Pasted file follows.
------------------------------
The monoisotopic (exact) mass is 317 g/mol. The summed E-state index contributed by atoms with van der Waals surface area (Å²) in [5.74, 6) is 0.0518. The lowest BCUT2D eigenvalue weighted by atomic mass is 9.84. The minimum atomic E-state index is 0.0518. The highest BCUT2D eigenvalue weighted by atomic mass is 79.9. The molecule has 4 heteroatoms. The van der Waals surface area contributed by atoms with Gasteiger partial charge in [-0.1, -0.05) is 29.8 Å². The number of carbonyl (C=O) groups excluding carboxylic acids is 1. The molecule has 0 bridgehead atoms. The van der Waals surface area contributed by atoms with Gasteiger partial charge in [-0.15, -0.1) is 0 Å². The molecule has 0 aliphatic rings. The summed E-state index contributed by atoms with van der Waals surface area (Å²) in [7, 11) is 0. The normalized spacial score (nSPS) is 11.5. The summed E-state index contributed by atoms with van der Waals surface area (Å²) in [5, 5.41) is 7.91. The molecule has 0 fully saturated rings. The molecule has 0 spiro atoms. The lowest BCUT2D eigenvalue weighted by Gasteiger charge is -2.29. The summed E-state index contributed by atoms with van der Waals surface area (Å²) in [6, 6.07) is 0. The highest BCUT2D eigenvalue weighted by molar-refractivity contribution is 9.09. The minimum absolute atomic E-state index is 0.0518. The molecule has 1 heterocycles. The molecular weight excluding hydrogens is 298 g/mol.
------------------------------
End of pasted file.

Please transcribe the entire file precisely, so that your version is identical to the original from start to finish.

The monoisotopic (exact) mass is 317 g/mol. The summed E-state index contributed by atoms with van der Waals surface area (Å²) in [5.74, 6) is 0.0518. The lowest BCUT2D eigenvalue weighted by atomic mass is 9.84. The minimum atomic E-state index is 0.0518. The highest BCUT2D eigenvalue weighted by atomic mass is 79.9. The molecule has 4 heteroatoms. The van der Waals surface area contributed by atoms with Gasteiger partial charge in [-0.1, -0.05) is 29.8 Å². The number of carbonyl (C=O) groups excluding carboxylic acids is 1. The molecule has 0 bridgehead atoms. The van der Waals surface area contributed by atoms with Gasteiger partial charge in [-0.15, -0.1) is 0 Å². The molecule has 0 aliphatic rings. The summed E-state index contributed by atoms with van der Waals surface area (Å²) in [7, 11) is 0. The normalized spacial score (nSPS) is 11.5. The summed E-state index contributed by atoms with van der Waals surface area (Å²) in [5, 5.41) is 7.91. The molecule has 0 fully saturated rings. The molecule has 0 spiro atoms. The lowest BCUT2D eigenvalue weighted by Gasteiger charge is -2.29. The summed E-state index contributed by atoms with van der Waals surface area (Å²) in [6, 6.07) is 0. The highest BCUT2D eigenvalue weighted by molar-refractivity contribution is 9.09. The minimum absolute atomic E-state index is 0.0518. The molecule has 1 heterocycles. The molecular weight excluding hydrogens is 298 g/mol.